The question is better than the answer in the sense that it points out which operations are efficient/expensive for each algorithm. Wading through 30+ different articles to get the same answer is an exercise in futility. –  Gili Oct 31 '12 at 17:08

Some articles from my blog on the subject:

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+1 forgot about MySQL session variables. Knew nothing about PostgreSQL, good to know it supports CTEs. –  orangepips Oct 29 '10 at 13:12
@Quassnoi Why do you have commments on your blog articles turned off? –  Jeff Moden Oct 4 '12 at 4:10
Links appear to be broken. –  Lane Jun 25 '13 at 14:43
@Lane: which exactly? –  Quassnoi Jun 25 '13 at 14:49
@buffer: nothing much –  Quassnoi Mar 2 at 17:13

Joe Celko wrote the book on SQL Trees & Hiearichies

This is the first edition. Look at the second edition in Bob's comment.

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+1 this is a classic book. –  orangepips Oct 29 '10 at 13:13
This book has a second edition. –  BobStein-VisiBone Aug 21 '13 at 2:15
I love this book. Master piece. –  kta Feb 16 at 8:51

This is a very partial answer to your question, but I hope still useful.

Microsoft SQL Server 2008 implements two features that are extremely useful for managing hierarchical data:

  • the HierarchyId data type.
  • common table expressions, using the with keyword.

Have a look at this article for starts. See also my own question here.

share|improve this answer
Interesting, the HierarchyId, didn't know about that one: msdn.microsoft.com/en-us/library/bb677290.aspx –  orangepips Oct 29 '10 at 0:38
Indeed. I work with a lot of recursively hierarchical data, and I find common table expressions extremely useful. See msdn.microsoft.com/en-us/library/ms186243.aspx for an intro. –  CesarGon Oct 29 '10 at 0:41
+1 Wow, hadn't seen HierarchyId before now. Goodbye computed and denormalized column maintenance. –  JeremyWeir Oct 29 '10 at 0:45

My favorite answer is as what the first sentence in this thread suggested. Use an Adjacency List to maintain the hierarchy and use Nested Sets to query the hierarchy.

The problem up until now has been that the coversion method from an Adjacecy List to Nested Sets has been frightfully slow because most people use the extreme RBAR method known as a "Push Stack" to do the conversion and has been considered to be way to expensive to reach the Nirvana of the simplicity of maintenance by the Adjacency List and the awesome performance of Nested Sets. As a result, most people end up having to settle for one or the other especially if there are more than, say, a lousy 100,000 nodes or so. Using the push stack method can take a whole day to do the conversion on what MLM'ers would consider to be a small million node hierarchy.

I thought I'd give Celko a bit of competition by coming up with a method to convert an Adjacency List to Nested sets at speeds that just seem impossible. Here's the performance of the push stack method on my i5 laptop.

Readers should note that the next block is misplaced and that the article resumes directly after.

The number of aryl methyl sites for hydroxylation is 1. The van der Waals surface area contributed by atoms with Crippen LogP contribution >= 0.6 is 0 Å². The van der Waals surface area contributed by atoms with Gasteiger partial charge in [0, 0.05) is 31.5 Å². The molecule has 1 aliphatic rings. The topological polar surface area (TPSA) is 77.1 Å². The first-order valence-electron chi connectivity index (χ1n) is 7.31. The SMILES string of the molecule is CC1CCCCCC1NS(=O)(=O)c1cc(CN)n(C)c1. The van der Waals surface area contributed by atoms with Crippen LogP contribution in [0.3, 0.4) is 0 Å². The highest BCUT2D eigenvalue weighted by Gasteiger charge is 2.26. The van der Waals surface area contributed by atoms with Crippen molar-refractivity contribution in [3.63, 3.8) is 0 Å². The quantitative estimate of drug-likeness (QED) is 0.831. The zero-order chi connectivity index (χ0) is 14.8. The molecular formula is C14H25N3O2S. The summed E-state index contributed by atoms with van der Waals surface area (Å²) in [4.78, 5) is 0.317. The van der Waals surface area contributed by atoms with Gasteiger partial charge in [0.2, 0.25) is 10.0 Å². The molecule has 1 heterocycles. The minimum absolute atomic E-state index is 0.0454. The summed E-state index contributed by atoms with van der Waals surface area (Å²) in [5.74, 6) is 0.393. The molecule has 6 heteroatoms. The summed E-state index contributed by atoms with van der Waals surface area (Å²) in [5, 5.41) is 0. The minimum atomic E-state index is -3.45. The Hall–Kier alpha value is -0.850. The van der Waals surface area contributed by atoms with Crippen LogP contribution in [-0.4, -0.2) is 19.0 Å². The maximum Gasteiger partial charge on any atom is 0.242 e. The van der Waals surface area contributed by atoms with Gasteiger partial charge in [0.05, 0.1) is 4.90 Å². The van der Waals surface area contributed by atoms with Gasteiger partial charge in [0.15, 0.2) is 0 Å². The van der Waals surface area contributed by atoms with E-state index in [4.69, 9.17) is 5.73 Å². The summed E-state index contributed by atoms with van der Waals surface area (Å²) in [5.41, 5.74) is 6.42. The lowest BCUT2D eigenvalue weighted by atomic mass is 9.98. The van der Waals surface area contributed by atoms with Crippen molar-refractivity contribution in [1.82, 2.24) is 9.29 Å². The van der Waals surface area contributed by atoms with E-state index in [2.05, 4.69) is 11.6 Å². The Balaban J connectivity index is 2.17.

Duration for     1,000 Nodes = 00:00:00:870 
Duration for    10,000 Nodes = 00:01:01:783 (70 times slower instead of just 10)
Duration for   100,000 Nodes = 00:49:59:730 (3,446 times slower instead of just 100) 
Duration for 1,000,000 Nodes = 'Didn't even try this'

And here's the duration for the new method (with the push stack method in parenthesis).

Duration for     1,000 Nodes = 00:00:00:053 (compared to 00:00:00:870)
Duration for    10,000 Nodes = 00:00:00:323 (compared to 00:01:01:783)
Duration for   100,000 Nodes = 00:00:03:867 (compared to 00:49:59:730)
Duration for 1,000,000 Nodes = 00:00:54:283 (compared to something like 2 days!!!)

Yes, that's correct. 1 million nodes converted in less than a minute and 100,000 nodes in under 4 seconds.

You can read about the new method and get a copy of the code at the following URL. http://www.sqlservercentral.com/articles/Hierarchy/94040/

I also developed a "pre-aggregated" hierarchy using similar methods. MLM'ers and people making bills of materials will be particularly interested in this article. http://www.sqlservercentral.com/articles/T-SQL/94570/

If you do stop by to take a look at either article, jump into the "Join the discussion" link and let me know what you think.

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Content behind the links is useful and should be recreated here. However, the neither preamble text here before the links nor the required registration to view the articles is useful. –  orangepips Mar 4 '13 at 2:56
The full content and meaning can't be posted here because of length limits. The required resistration won't kill anyone, either. Shoot, I had to register here to participate and the original post on this thread also had links that could have been "recreated here" so not sure what the big deal is. Like a bazillion other forums, they only ask for your email so that you can be alerted to answers to your post if you ask a question. They don't sell it nor do they spam you. –  Jeff Moden Apr 14 '13 at 19:18